Laboratories Glucose electrolytes BUN Creatinine CBC ABG Urinalysis ECG
Management Goals of therapy Correct dehydration Correct acidosis and reverse ketosis Restore blood glucose to near normal Avoid complications of therapy Identify and treat any precipitating event
1. Correct dehydration 1 st hour -> Infuse 10-20 ml/kg/hr IV bolus 0.9% NaCl or LR Use crystalloid not colloid Subsequent fluid management (deficit replacement) should be with 0.9% saline or Ringer’s acetate for at least 4–6 hours
2. Insulin therapy Dose: 0.1 unit/kg/hour Route of administration: IV An IV bolus is unnecessary, may increase the risk of cerebral edema Continue insulin drip until resolution of DKA
2. Insulin therapy To continue insulin infusion without causing hypoglycemia: -add 5% glucose if blood sugar <250mg/dl
3. Potassium replacement 2 nd hour -> 20 mmol/L Kphos + 20 mmol/L Kacetate Potassium replacement should continue throughout IV fluid therapy The maximum recommended rate is usually 0.5 mmol/kg/hr. If hypokalemia persists despite a maximum rate of potassium replacement, then the rate of insulin infusion can be reduced.
4. Phosphate replacement Prospective studies have not shown clinical benefit from phosphate replacement. Severe hypophosphatemia in conjunction with unexplained weakness should be treated Potassium phosphate salts careful monitoring of serum calcium is performed to avoid hypocalcemia
5. Correct acidosis Acidosis is reversible by fluid and insulin replacement Insulin stops further ketoacid production and allows ketoacids to be metabolized, which generates bicarbonate Controlled trials have shown no clinical benefit from bicarbonate administration except: -severe acidemia (ph <6.9)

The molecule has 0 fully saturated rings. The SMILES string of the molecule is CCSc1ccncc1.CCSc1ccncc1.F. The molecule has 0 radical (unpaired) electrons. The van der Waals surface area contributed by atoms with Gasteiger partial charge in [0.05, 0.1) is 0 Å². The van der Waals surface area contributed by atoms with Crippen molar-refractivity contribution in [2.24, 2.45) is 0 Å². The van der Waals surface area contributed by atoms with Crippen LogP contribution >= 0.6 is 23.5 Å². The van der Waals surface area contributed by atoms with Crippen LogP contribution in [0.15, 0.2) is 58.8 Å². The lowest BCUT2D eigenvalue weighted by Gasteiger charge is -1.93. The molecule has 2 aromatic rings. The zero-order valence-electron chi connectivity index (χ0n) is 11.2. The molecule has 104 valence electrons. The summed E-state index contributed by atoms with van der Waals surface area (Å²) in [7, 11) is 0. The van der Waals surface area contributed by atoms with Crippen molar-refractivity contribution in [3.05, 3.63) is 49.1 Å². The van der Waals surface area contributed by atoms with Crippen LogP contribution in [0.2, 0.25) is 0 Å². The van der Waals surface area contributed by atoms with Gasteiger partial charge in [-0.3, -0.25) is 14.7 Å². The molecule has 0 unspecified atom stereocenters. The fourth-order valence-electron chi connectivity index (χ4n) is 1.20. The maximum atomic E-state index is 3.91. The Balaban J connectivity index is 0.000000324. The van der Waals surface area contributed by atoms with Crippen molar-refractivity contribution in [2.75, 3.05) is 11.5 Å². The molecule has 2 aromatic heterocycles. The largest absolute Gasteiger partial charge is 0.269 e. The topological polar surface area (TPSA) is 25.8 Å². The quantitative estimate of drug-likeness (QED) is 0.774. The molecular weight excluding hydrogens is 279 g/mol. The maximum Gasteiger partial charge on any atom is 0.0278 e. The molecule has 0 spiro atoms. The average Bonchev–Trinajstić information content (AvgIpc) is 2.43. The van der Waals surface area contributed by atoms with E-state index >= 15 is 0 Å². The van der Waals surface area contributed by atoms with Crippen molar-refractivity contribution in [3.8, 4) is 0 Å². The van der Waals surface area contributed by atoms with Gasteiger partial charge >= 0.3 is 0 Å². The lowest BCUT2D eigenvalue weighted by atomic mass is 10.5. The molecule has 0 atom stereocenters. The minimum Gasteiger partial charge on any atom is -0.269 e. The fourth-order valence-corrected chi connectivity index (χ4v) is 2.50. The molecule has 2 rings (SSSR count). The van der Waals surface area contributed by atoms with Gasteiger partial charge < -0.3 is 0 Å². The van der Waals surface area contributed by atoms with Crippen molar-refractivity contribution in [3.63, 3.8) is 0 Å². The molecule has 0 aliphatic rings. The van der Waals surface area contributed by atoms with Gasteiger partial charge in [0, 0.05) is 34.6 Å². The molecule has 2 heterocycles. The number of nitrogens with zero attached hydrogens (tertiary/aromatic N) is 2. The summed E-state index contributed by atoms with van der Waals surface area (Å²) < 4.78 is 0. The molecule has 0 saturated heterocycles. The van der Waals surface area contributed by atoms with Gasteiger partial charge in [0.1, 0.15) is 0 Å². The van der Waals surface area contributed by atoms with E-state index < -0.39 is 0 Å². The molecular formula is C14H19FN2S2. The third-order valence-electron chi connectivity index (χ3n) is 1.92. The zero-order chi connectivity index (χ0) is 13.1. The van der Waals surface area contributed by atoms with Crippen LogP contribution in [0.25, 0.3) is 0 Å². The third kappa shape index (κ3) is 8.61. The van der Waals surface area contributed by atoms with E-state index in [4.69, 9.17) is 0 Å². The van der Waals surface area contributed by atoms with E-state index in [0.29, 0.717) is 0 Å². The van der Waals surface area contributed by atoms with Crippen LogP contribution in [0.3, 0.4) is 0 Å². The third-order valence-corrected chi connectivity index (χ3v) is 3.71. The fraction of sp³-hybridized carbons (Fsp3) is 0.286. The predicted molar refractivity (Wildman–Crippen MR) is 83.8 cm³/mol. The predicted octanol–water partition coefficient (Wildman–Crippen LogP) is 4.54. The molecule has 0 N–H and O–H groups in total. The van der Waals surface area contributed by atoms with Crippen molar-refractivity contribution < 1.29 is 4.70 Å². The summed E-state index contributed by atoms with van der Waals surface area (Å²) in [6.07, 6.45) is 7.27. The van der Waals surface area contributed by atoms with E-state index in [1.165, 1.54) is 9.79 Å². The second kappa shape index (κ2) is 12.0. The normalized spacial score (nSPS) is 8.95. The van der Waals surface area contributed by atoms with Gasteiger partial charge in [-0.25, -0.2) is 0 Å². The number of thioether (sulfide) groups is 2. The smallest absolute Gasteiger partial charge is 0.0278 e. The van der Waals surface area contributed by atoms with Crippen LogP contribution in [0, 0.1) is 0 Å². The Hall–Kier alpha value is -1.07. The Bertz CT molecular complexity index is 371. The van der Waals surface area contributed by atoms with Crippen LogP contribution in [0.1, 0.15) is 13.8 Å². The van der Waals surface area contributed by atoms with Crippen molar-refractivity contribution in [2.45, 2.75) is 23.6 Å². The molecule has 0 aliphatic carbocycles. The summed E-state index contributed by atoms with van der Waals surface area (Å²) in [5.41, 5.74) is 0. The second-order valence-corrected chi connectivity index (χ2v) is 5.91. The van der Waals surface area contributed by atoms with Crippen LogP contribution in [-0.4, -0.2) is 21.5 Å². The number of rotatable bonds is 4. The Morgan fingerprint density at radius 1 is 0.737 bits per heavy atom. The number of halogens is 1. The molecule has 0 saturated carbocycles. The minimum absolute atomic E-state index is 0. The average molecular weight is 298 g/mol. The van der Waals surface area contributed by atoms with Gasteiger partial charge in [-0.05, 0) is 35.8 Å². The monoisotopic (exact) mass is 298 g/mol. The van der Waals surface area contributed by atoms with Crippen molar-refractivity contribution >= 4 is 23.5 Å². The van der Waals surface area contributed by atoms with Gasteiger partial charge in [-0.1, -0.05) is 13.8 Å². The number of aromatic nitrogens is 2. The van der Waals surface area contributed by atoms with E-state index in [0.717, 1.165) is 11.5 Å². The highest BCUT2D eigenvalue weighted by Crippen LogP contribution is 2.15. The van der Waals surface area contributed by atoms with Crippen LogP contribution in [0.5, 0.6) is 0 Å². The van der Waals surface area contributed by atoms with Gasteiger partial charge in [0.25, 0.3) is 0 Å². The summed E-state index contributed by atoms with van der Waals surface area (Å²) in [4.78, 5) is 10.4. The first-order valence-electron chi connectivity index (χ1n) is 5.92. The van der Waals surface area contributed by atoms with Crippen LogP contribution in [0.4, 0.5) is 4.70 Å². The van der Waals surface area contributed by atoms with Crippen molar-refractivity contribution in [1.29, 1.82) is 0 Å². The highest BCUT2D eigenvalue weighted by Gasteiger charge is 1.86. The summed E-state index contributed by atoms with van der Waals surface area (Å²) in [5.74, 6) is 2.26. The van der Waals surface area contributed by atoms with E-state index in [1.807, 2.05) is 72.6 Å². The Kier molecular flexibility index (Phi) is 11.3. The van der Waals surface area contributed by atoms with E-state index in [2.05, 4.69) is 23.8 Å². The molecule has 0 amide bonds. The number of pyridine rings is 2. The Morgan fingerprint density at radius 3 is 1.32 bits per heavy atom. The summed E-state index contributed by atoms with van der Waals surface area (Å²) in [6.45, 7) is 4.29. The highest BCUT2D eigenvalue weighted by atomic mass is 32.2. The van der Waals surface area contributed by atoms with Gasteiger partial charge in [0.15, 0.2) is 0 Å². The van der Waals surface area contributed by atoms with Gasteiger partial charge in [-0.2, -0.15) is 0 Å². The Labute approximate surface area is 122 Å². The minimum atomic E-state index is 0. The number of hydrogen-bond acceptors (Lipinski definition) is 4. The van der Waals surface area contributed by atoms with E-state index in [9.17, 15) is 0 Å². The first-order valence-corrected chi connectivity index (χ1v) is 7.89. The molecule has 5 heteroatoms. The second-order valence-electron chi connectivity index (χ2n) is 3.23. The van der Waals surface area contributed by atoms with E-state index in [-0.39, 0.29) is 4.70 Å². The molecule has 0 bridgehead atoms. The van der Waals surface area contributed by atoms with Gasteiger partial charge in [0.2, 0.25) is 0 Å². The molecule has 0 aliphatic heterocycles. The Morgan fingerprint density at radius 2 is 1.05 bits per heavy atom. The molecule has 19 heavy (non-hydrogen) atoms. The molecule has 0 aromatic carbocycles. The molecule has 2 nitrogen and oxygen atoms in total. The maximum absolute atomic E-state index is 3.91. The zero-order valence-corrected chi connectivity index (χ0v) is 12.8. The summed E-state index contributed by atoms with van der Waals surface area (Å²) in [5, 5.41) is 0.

Once DKA resolved Resolved DKA: - CO2 > 15 meq/L - pH > 7.30 - Na 135-145 meq/L - no emesis Transition to: - oral intake - SC insulin - 15 –30 minutes (with rapid acting insulin) or 1–2 hours (with regular insulin) before stopping the insulin infusion
Complications of DKA Infection – Precipitates DKA – Fever – Leukocytosis can be secondary to acidosis Shock – If not improving with fluids r/o MI Vascular thrombosis – Severe dehydration – Cerebral vessels – Occurs hours to days after DKA Pulmonary Edema – Result of aggressive fluid resuscitation Cerebral Edema – Warning signs: - neurologic status changes - worsening headache - CN palsies - rising BP - decreased O2sat – Tx: Mannitol 0.5–1 g/kg IV over 20 minutes and repeat if there is no initial response in 30 minutes to 2 hours – May require intubation with hyperventilation
Long-Acting Insulin Analogs and the Risk of Diabetic Ketoacidosis in Children and Adolescents With Type 1 Diabetes A prospective study of 10,682 patients from 271 institutions Beate Karges, MD1, Thomas Kapellen, MD2, Andreas Neu, MD3, Sabine E. Hofer, MD4, Tilman Rohrer, MD5, Joachim Rosenbauer, MD6, Johannes Wolf, MD7, Reinhard W. Holl, MD8 and for the Diabetes Prospective Documentation (DPV) Initiative and the German Federal Ministry for Education and Research (BMBF) Competence Network of Diabetes Mellitus* + Author Affiliations
Objective To investigate if long-acting insulin analogs decrease the risk of diabetic ketoacidosis (DKA) in young individuals with type 1 diabetes.
Research Design Of 48,110 type 1 diabetic patients prospectively studied between 2001 and 2008, the incidence of DKA requiring hospitalization was analyzed in 10,682 individuals aged ≤20 years with a diabetes duration of ≥2 years.
Results The overall rate of DKA was 5.1 (SE ± 0.2)/100 patient-years. Patients using insulin glargine or detemir (n = 5,317) had a higher DKA incidence than individuals using NPH insulin (n = 5,365, 6.6 ± 0.4 vs. 3.6 ± 0.3, P < 0.001).
Conclusion Despite their long-acting pharmacokinetics, the use of insulin glargine or detemir is not associated with a lower incidence of DKA compared with NPH insulin.